From the press release:
FTA GRANT AWARDED TO MTD
TO ADD HYDROGEN FUEL CELL ELECTRIC BUSES
Urbana, IL—A $1.45 million competitive Federal Transit Administration (FTA) grant has been awarded to the Champaign-Urbana Mass Transit District (MTD) for the purchase of no-emission, hydrogen fuel cell electric buses and associated infrastructure. The Low-No Emissions Grant is offered by the FTA to support the transition of the nation’s transit fleet to the lowest polluting and most energy efficient transit vehicles. Such a purchase will make MTD the first transit authority in the State of Illinois to add fuel cell electric buses to their fleet.
"The Champaign-Urbana Mass Transit District continues to be a leader in the region by providing innovative transportation services to the community, and this grant is no exception,” said U.S. Rep. Rodney Davis (R-IL13). "I'm proud to see the transit district receive these funds, which will add two new, energy-efficient buses to its fleet."
In anticipation of this advancement of MTD’s environmentally friendly efforts, Karl Gnadt, MTD’s Managing Director, attended the Midwest Center of Excellence’s 2017 Public Transit Workshop this week in Canton, Ohio to examine the technolog firsthand and to learn about such things as fueling and infrastructure requirements.
“MTD has long been on the front edge of technological advances,” says Gnadt. “With
this Low-No Emissions Grant, MTD will be the first transit system in the country to
commercially operate 60-foot, articulated, hydrogen fuel cell electric buses. This is
fantastic news for the University of Illinois campus and the greater Champaign-Urbana area. We are grateful that Representative Davis and Senators Durbin and Duckworth worked together to show support for this local initiative that advances positive, sustainable programs here at home. This grant would not have been possible without their support.”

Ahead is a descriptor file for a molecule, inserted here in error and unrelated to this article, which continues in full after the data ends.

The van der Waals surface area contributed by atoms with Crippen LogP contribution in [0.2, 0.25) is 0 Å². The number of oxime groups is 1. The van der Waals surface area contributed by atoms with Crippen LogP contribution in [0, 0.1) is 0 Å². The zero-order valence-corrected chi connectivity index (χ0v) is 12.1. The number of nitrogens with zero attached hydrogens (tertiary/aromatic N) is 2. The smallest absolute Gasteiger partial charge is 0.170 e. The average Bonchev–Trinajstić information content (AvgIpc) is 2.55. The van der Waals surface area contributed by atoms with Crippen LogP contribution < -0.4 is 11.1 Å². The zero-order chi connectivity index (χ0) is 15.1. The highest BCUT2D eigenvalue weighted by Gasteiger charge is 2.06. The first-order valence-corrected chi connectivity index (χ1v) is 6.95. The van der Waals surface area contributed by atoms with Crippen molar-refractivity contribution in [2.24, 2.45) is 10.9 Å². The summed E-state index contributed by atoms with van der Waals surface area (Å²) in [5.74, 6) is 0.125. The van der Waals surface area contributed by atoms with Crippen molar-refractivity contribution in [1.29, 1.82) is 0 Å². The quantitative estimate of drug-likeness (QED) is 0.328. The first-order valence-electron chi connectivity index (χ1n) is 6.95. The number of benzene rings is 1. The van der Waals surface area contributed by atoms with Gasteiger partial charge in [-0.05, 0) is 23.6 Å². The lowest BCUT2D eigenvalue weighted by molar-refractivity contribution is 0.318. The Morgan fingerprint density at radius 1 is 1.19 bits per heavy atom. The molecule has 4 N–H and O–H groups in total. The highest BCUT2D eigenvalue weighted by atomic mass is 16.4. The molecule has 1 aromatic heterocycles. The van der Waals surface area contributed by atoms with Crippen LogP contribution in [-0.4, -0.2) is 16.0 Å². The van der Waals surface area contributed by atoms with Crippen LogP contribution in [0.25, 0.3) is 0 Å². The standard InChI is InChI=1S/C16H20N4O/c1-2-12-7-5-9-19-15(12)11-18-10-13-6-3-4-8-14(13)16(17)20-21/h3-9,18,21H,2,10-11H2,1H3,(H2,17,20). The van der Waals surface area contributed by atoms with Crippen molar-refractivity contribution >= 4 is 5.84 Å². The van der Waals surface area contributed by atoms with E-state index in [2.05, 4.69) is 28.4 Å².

How does fuel cell technology work?
Most vehicles use an internal-combustion engine to burn fuel, generate heat, and push pistons up and down to drive the transmission and wheels. Whereas, instead of an engine, electric vehicles rely on batteries that feed electric power to electric motors that drive the wheels directly. Hybrid vehicles have both internal-combustion engines and electric motors and switch between the two as necessary.
Fuel cells are a bit like a cross between an internal-combustion engine and battery
power. Like an internal-combustion engine, they make power by using fuel from a tank, but the fuel is hydrogen gas rather than gasoline or diesel. Unlike an engine, a fuel cell doesn't burn the hydrogen. Instead, the hydrogen is fused chemically with oxygen from the air to make water. In the process, which resembles what happens in a battery, electricity is released and used to power a vehicle’s electric motor. The only waste product is water—which exits the vehicle as steam and a liquid pure enough to drink.
Think of fuel cells as batteries that never run flat. Instead of slowly depleting the
chemicals inside them, as normal batteries do, fuel cells run on a steady supply of
hydrogen and continue to generate electricity as long as there's fuel in the tank.
Hydrogen fuel cell buses look and act like hybrid buses but offer zero-emissions.
MTD’s fleet is currently 77% Hybrid and will be 83% Hybrid by 2018, making MTD a leader in providing environmentally friendly public transportation. This FTA Low-No Grant will take MTD’s fleet to the next level.
MTD will be the first in Illinois to add hydrogen fuel cell electric buses to their fleet and the first in the United States to commercially deploy 60-foot, articulated, hydrogen fuel cell electric buses.
Hydrogen is a clean and safe energy carrier that will meet a full day’s transit needs without the need to stop and refuel or recharge.
Hydrogen can be produced from natural gas, biogas, and electricity, including electricity generated from renewable sources such as solar. MTD’s solar farm produced 257,000 kilowatt hours of renewable energy in FY2017, and MTD plans to pursue the self-production of hydrogen from solar and other renewable sources.
MTD’s Hydrogen Fuel Cell Electric Buses, By The Numbers:
0 Zero-emissions at the tailpipe
250-300 Mile range between refueling
2017 Year of FTA Grant announcement
2019 Year of expected delivery of hydrogen fuel cell electric buses